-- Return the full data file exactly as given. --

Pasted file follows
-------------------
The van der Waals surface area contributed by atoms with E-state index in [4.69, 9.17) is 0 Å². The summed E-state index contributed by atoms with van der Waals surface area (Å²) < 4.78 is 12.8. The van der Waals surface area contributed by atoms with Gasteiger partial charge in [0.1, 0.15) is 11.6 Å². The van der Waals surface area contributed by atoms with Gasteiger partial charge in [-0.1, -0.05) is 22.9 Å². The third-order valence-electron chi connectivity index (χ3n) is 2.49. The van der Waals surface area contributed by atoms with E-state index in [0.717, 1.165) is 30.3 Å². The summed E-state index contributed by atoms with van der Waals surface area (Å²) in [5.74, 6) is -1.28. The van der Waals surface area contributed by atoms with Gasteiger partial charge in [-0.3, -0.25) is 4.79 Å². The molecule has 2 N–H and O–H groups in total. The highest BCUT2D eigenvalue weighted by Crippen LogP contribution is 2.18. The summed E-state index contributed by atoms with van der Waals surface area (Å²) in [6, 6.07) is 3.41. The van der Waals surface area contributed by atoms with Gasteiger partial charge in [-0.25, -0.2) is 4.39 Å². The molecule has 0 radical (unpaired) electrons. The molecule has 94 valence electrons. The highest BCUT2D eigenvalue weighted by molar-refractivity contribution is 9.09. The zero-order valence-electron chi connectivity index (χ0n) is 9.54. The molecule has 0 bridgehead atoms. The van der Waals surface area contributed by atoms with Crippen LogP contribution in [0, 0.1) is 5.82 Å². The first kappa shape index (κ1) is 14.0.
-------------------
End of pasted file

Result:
The van der Waals surface area contributed by atoms with E-state index in [4.69, 9.17) is 0 Å². The summed E-state index contributed by atoms with van der Waals surface area (Å²) < 4.78 is 12.8. The van der Waals surface area contributed by atoms with Gasteiger partial charge in [0.1, 0.15) is 11.6 Å². The van der Waals surface area contributed by atoms with Gasteiger partial charge in [-0.1, -0.05) is 22.9 Å². The third-order valence-electron chi connectivity index (χ3n) is 2.49. The van der Waals surface area contributed by atoms with E-state index in [0.717, 1.165) is 30.3 Å². The summed E-state index contributed by atoms with van der Waals surface area (Å²) in [5.74, 6) is -1.28. The van der Waals surface area contributed by atoms with Gasteiger partial charge in [-0.3, -0.25) is 4.79 Å². The molecule has 2 N–H and O–H groups in total. The highest BCUT2D eigenvalue weighted by Crippen LogP contribution is 2.18. The summed E-state index contributed by atoms with van der Waals surface area (Å²) in [6, 6.07) is 3.41. The van der Waals surface area contributed by atoms with Gasteiger partial charge in [-0.25, -0.2) is 4.39 Å². The molecule has 0 radical (unpaired) electrons. The molecule has 94 valence electrons. The highest BCUT2D eigenvalue weighted by molar-refractivity contribution is 9.09. The zero-order valence-electron chi connectivity index (χ0n) is 9.54. The molecule has 0 bridgehead atoms. The van der Waals surface area contributed by atoms with Crippen LogP contribution in [0, 0.1) is 5.82 Å². The first kappa shape index (κ1) is 14.0.